Limited Editions Club – Zadig by Voltaire (1952)

The History of Zadig, or Destiny, by Voltaire (1952)
LEC # 233, 22nd Series, V. 1
Artwork: Illustrations and Decorations by Sylvain Sauvage
Translated by R. Bruce Boswell, and with an introduction by Rene De Messieres
#144 out of 1500

Click images to see a larger view.

Front Binding – I want you to put yourself into my shoes here for a second. I’m in Monterey in one of its great bookshops, looking through a huge pile of Heritage Press and LEC books. Suddenly, my then-wife spots this lovely title on the shelf, pulls it out from its slipcase, and gasps. She hands it to me, and I’m immediately in love with it. I see that it’s a paltry $35. I made the obvious choice between buy it now or forever live in sadness for passing up a gem at a steal.

Zadig is by the legendary French satirist Voltaire, who amazingly was not featured by the LEC until this volume launched in 1952. The Heritage Press had already printed Candide, which, like this book, was also illustrated by the great Sylvain Sauvage, but the LEC never resurrected that particular work. During the Cardevon Press period it was decided that they would redo that classic with the art of May Neama, and that would be that.

Sauvage had an illustrious career with the George Macy Company. He would illustrate six LEC’s for the publisher, including the first Cyrano de Bergerac, two of Anatole France’s works At the Sign of the Queen Pedauque and The Crime of Sylvestre Bonnard, the curious The Physiology of Taste, and for a set of Evergreen Tales Sleeping Beauty in the Wood. Zadig was his final commission, which he finished right before his passing. Beyond Candide, he was also the illustrator for Laurence Stern’s A Sentimental Journey through France & Italy, Anatole France’s Penguin Island (the LEC would later redo Penguin Island with Malcolm Cameron’s art), and Shakespeare’s Romeo and Juliet. Ten books in total is quite the legacy, and Zadig may very well be his crown jewel, as you shall see.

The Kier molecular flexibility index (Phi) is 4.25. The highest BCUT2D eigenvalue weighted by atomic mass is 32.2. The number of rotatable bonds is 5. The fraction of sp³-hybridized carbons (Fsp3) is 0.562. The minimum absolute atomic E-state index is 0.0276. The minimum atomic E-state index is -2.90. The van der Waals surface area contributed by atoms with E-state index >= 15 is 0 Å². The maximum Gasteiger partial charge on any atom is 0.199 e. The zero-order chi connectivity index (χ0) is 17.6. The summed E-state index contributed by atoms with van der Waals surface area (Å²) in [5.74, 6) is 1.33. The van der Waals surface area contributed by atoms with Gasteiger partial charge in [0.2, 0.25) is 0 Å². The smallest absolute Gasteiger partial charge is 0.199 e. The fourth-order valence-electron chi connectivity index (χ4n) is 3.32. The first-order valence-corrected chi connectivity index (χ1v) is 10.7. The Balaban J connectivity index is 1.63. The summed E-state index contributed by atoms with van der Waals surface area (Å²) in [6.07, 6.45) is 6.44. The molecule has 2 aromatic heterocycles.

Design Notes – Thanks to the Quarto I am now able to provide some insights. As originally noted, Henri Jonquieres was the designer of the book; I dug up a fairly nice French biography of him here. It was printed by Priester Freres of Paris in Pastonchi font on Lana paper, with the binding handled by Russell-Rutter with brown linen stamped in several gold decorations and a blue leather block on the spine for the title and author. Sauvage’s pen and watercolor drawings were printed in key black collotypes by Louis Duval of Paris and his watercolors hand-colored by Etienne Girardot. It doesn’t state how the page frames were specifically printed.



Title Page – EVERY SINGLE PAGE IS DECORATED LIKE THIS. And there’s hardly any repetition of these decorations. It is absolutely incredible how gorgeous this book is.  It may be my favorite LEC thus far, even after all these years. The Limited Editions Club dedicated this to Sauvage for his incredible input to the George Macy Company, and this is a lovely tribute to a grand artist.

R. Bruce Boswell translated Voltaire’s French into English for this edition, and Rene de Messieres gives an Introduction (which was translated by frequent translator Jacques Le Clercq).

Signature Page – This is number 144 of 1500. Madame Sauvage is mentioned for endorsing the publication of her husband’s masterpieces, which is nice. Sauvage passed before the book was printed, so his signature is notably absent. However, his fingerprints are all over in the glorious artwork, which I think I’ll let speak for themselves here on out.

Page 29

Page 47

Personal Notes – As I mentioned above, I got this in Monterey, CA for $35 at Carpe Diem Rare Books, and I couldn’t be happier. It’s nice to own a work of Sauvage’s (I now have his Cyrano as well), and I think I got the best one…although I’ve put Sauvage’s remaining output on the top of my hunting list!

Updated 10/8/2017 by JF

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